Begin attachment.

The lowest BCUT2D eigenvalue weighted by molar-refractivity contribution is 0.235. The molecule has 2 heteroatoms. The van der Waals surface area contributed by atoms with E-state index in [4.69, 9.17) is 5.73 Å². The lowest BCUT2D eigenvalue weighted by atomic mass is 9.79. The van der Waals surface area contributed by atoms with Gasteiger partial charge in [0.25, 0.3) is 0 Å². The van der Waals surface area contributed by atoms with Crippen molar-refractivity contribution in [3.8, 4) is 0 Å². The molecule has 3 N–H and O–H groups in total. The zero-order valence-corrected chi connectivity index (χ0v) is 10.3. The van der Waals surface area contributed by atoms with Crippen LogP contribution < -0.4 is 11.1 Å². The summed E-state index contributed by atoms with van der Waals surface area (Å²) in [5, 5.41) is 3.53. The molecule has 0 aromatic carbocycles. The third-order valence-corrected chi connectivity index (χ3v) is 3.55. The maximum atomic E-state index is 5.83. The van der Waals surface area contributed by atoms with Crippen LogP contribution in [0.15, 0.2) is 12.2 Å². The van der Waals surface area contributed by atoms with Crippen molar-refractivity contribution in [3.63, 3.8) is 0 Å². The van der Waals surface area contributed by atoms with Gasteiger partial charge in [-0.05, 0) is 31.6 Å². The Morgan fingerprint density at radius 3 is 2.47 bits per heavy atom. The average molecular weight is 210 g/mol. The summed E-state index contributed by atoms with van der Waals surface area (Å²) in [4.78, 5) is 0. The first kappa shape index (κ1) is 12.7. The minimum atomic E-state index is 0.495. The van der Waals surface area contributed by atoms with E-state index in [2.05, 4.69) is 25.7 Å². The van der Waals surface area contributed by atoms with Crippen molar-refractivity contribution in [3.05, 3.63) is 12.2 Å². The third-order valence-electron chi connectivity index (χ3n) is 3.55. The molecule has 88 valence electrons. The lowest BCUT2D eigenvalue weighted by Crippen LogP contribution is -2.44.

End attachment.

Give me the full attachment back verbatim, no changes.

The lowest BCUT2D eigenvalue weighted by molar-refractivity contribution is 0.235. The molecule has 2 heteroatoms. The van der Waals surface area contributed by atoms with E-state index in [4.69, 9.17) is 5.73 Å². The lowest BCUT2D eigenvalue weighted by atomic mass is 9.79. The van der Waals surface area contributed by atoms with Gasteiger partial charge in [0.25, 0.3) is 0 Å². The van der Waals surface area contributed by atoms with Crippen molar-refractivity contribution in [3.8, 4) is 0 Å². The molecule has 3 N–H and O–H groups in total. The zero-order valence-corrected chi connectivity index (χ0v) is 10.3. The van der Waals surface area contributed by atoms with Crippen LogP contribution < -0.4 is 11.1 Å². The summed E-state index contributed by atoms with van der Waals surface area (Å²) in [5, 5.41) is 3.53. The molecule has 0 aromatic carbocycles. The third-order valence-corrected chi connectivity index (χ3v) is 3.55. The maximum atomic E-state index is 5.83. The van der Waals surface area contributed by atoms with Crippen LogP contribution in [0.15, 0.2) is 12.2 Å². The van der Waals surface area contributed by atoms with Crippen molar-refractivity contribution in [3.63, 3.8) is 0 Å². The van der Waals surface area contributed by atoms with Gasteiger partial charge in [-0.05, 0) is 31.6 Å². The Morgan fingerprint density at radius 3 is 2.47 bits per heavy atom. The average molecular weight is 210 g/mol. The summed E-state index contributed by atoms with van der Waals surface area (Å²) in [4.78, 5) is 0. The first kappa shape index (κ1) is 12.7. The minimum atomic E-state index is 0.495. The van der Waals surface area contributed by atoms with E-state index in [2.05, 4.69) is 25.7 Å². The van der Waals surface area contributed by atoms with Crippen molar-refractivity contribution in [3.05, 3.63) is 12.2 Å². The third-order valence-electron chi connectivity index (χ3n) is 3.55. The molecule has 88 valence electrons. The lowest BCUT2D eigenvalue weighted by Crippen LogP contribution is -2.44.